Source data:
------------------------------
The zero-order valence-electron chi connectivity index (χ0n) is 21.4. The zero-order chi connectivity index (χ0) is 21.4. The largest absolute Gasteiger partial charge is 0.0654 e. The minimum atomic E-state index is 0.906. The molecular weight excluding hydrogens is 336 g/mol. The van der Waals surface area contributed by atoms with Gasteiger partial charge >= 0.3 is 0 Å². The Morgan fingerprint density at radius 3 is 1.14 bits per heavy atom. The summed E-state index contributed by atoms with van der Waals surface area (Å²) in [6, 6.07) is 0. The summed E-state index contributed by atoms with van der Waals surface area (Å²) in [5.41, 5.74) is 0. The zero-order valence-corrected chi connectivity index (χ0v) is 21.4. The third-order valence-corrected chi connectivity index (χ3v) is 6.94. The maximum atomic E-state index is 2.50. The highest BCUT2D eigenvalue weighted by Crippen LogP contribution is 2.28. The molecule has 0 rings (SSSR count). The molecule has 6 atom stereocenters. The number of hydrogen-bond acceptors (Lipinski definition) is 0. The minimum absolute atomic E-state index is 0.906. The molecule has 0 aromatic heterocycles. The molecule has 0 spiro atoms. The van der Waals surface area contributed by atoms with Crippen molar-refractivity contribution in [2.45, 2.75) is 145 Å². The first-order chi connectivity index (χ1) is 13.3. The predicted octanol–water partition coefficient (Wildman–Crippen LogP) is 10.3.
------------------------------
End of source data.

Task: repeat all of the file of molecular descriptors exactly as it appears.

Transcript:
The zero-order valence-electron chi connectivity index (χ0n) is 21.4. The zero-order chi connectivity index (χ0) is 21.4. The largest absolute Gasteiger partial charge is 0.0654 e. The minimum atomic E-state index is 0.906. The molecular weight excluding hydrogens is 336 g/mol. The van der Waals surface area contributed by atoms with Gasteiger partial charge >= 0.3 is 0 Å². The Morgan fingerprint density at radius 3 is 1.14 bits per heavy atom. The summed E-state index contributed by atoms with van der Waals surface area (Å²) in [6, 6.07) is 0. The summed E-state index contributed by atoms with van der Waals surface area (Å²) in [5.41, 5.74) is 0. The zero-order valence-corrected chi connectivity index (χ0v) is 21.4. The third-order valence-corrected chi connectivity index (χ3v) is 6.94. The maximum atomic E-state index is 2.50. The highest BCUT2D eigenvalue weighted by Crippen LogP contribution is 2.28. The molecule has 0 rings (SSSR count). The molecule has 6 atom stereocenters. The number of hydrogen-bond acceptors (Lipinski definition) is 0. The minimum absolute atomic E-state index is 0.906. The molecule has 0 aromatic heterocycles. The molecule has 0 spiro atoms. The van der Waals surface area contributed by atoms with Crippen molar-refractivity contribution in [2.45, 2.75) is 145 Å². The first-order chi connectivity index (χ1) is 13.3. The predicted octanol–water partition coefficient (Wildman–Crippen LogP) is 10.3.